As Dr. Cody points out, sentinel lymph node mapping of axillary nodes in patients with invasive breast cancer will probably become the standard of care for patients with early breast cancer, and will replace standard axillary dissection for many of these patients. With mammography increasing the detection of small, nonpalpable breast cancers, which pose a very low risk of axillary metastases, it is difficult to justify the continued use of standard axillary dissection. To my mind, it is also difficult to justify omitting axillary dissection of any type in these settings.
Those who adopt this approach are correct in asserting that the costs of delivering care to these patients is markedly reduced, as is morbidity. Nevertheless, the admittedly small percentage of patients with positive axillary nodes are done a distinct disservice by not having these nodes removed. Also, due to their small primary tumor size, these patients would not be advised to have adjuvant systemic therapy unless these positive nodes had been removed. Perhaps the widespread use of sentinel lymph node mapping will represent a compromise position accepted by both sides in this disagreement.
Which Patients Should Undergo Sentinel Lymph Node Mapping?
Cody discusses the current state of sentinel lymph node mapping and the remaining controversies surrounding its use. As outlined in Table 3 of his article, this procedure is not the standard of care currently, but rather, according to guidelines developed by the National Comprehensive Cancer Network (NCCN), is considered category 2 (somewhat controversial). Patient selection, according to these guidelines, is likely to change as more experience with the technique accumulates.
Patients with T1 and smaller T2 primary tumors and clinically negative axillae are candidates for sentinel lymph node mapping. Ideal candidates are patients at low risk for axillary metastases. Patients with clinically involved nodes or multicentric primary tumors should undergo axillary dissection without sentinel lymph node mapping.
Blue Dye, Radioisotope, or Both?
It is uncertain whether it is ideal to map with blue dye alone, radioisotope alone, or both. As shown in the authors Table 1, all three approaches have proved successful. Advocates of blue dye alone emphasize its simplicity, avoidance of radioactivity, and lower cost. Proponents of radioactivity (or both, as Cody points out) claim a faster learning curve and, in some hands, increased accuracy.
As illustrated by Codys series, a small percentage of patients have sentinel nodes identified by one but not the other technique. For surgeons using both methods, it is reported that both the blue node(s) and radioactive node(s) are removed and that they may not be the same.
Which Staining Technique(s) Should Be Used?
Whether or not to use standard hematoxylin and eosin (H&E) staining alone or to utilize immunohistochemical (IHC) staining with serial sectioning is controversial. Some experts interpret studies showing the presence of micrometastases in axillary nodes as having no prognostic significance; these authors omit IHC analyses. Others, including Cody, believe that the identification and removal of nodes with micrometastases benefit prognosis and therefore include IHC with serial sectioning.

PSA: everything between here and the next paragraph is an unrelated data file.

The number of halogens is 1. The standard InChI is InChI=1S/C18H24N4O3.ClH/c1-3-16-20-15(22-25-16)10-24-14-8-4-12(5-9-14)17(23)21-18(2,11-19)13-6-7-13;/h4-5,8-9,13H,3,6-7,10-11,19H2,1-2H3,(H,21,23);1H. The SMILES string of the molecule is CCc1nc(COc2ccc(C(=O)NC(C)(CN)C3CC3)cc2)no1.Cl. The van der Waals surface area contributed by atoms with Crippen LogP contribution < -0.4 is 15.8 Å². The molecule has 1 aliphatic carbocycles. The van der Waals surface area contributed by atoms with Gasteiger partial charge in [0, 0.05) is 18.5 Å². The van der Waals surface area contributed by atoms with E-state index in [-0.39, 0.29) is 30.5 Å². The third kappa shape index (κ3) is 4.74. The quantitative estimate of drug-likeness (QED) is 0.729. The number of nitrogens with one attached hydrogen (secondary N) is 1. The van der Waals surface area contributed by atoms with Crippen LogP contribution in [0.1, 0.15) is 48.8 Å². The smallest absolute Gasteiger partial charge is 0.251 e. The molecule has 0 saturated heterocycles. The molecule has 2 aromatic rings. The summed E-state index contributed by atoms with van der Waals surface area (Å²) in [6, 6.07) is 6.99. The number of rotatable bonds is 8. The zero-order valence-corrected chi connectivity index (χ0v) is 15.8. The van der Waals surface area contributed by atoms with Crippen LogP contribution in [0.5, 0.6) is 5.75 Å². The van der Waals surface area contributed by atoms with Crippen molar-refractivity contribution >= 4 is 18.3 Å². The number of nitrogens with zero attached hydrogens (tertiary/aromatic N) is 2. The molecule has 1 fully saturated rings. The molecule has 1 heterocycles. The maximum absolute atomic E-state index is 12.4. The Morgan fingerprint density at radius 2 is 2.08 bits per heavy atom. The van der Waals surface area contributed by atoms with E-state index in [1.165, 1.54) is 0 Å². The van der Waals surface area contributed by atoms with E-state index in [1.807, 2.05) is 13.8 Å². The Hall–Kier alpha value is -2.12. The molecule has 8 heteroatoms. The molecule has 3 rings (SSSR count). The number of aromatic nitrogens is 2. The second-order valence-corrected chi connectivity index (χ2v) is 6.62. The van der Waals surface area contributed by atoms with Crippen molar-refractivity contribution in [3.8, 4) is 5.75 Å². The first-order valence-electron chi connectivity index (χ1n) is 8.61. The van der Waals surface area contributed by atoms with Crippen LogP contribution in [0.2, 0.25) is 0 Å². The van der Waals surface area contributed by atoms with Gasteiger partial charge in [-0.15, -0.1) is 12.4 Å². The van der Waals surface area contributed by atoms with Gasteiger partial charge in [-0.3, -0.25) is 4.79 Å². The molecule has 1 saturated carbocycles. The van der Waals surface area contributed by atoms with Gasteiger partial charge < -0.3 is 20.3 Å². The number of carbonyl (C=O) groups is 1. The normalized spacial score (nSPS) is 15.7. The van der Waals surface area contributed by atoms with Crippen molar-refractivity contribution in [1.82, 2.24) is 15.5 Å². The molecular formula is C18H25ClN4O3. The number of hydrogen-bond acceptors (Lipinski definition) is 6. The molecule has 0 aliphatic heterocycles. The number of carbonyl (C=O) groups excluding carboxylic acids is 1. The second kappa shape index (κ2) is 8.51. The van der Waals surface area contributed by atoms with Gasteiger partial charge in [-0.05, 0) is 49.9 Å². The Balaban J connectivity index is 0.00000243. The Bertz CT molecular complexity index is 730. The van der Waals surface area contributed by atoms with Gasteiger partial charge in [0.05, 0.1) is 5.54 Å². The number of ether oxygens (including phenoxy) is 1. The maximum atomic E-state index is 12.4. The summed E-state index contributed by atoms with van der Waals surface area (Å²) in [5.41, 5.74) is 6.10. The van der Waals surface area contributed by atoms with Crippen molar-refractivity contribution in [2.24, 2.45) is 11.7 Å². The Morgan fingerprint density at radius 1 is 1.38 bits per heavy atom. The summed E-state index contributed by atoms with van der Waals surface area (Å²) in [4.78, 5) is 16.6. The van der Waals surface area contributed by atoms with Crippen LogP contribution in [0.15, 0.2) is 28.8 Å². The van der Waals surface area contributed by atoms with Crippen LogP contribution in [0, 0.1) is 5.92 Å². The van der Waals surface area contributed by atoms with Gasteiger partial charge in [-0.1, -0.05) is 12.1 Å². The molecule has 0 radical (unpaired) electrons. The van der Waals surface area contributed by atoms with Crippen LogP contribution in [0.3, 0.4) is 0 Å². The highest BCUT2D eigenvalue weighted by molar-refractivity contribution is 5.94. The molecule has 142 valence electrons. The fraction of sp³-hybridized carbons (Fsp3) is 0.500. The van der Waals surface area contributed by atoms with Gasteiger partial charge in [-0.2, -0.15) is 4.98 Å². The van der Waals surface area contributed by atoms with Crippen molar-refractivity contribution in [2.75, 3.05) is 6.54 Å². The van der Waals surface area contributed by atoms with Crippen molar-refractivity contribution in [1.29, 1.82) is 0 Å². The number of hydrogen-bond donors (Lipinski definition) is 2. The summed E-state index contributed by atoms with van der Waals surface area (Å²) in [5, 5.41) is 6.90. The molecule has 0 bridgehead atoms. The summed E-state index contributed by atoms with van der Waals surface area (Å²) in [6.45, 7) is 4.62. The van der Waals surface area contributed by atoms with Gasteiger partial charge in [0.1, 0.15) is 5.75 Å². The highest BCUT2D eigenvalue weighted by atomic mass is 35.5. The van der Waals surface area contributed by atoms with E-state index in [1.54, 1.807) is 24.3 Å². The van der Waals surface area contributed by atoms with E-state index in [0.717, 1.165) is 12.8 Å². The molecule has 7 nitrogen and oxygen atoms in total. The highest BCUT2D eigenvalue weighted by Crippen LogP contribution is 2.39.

How Much and What Type of Training Are Needed?
There is a consensus among experts about the need for training in the performance of sentinel lymph node mapping and the need to initially compare the histology of sentinel lymph nodes with nodes removed by standard axillary dissection. Agreement has not been reached about how many so-called on-protocol procedures should be done to ensure that a negative sentinel node procedure does not leave a positive node elsewhere in the axilla. Most experts believe that a given surgeon cannot be confident about the accuracy of sentinel lymph node mapping until some histologically positive sentinel nodes are identified.
Also, when IHC is utilized, pathologists need training, and when radioactivity is used, nuclear medicine specialists need training. As Cody points out, this is new ground for these physicians and is unlike whole-organ imaging. Most experts claim that this low level of radioactivity poses little or no risk to operating room and pathology staffs.
The author discusses the many controversies regarding radioactive isotopes. Ideal particle size (10 to 200 nm) is important; particles that are too heavy do not leave the primary site, and particles that are too small involve multiple nodes or leave the nodal basin so quickly that the sentinel node cannot be identified. Whether particles should be filtered or unfiltered is unclear; both seem to work when used by different groups. The site of injection is also important.
The studies outlined in the authors Table 5 should provide some answers to these questions. One would predict that identifying a positive sentinel node and not dissecting the rest of the axilla would be detrimental to outcome, but this question is being studied.
To put these controversies into perspective, it should be admitted that axillary dissection currently is not standardized. In the era of radical mastectomy, all patients underwent complete axillary dissection. With the advent of modified radical mastectomy and then breast-conservation techniques, the extent of dissection employed in a standard level I-II dissection in patients with clinically negative axillae differs somewhat from surgeon to surgeon. Thus, as sentinel lymph node mapping evolves to assume an important role, similar individual differences are likely to be seen.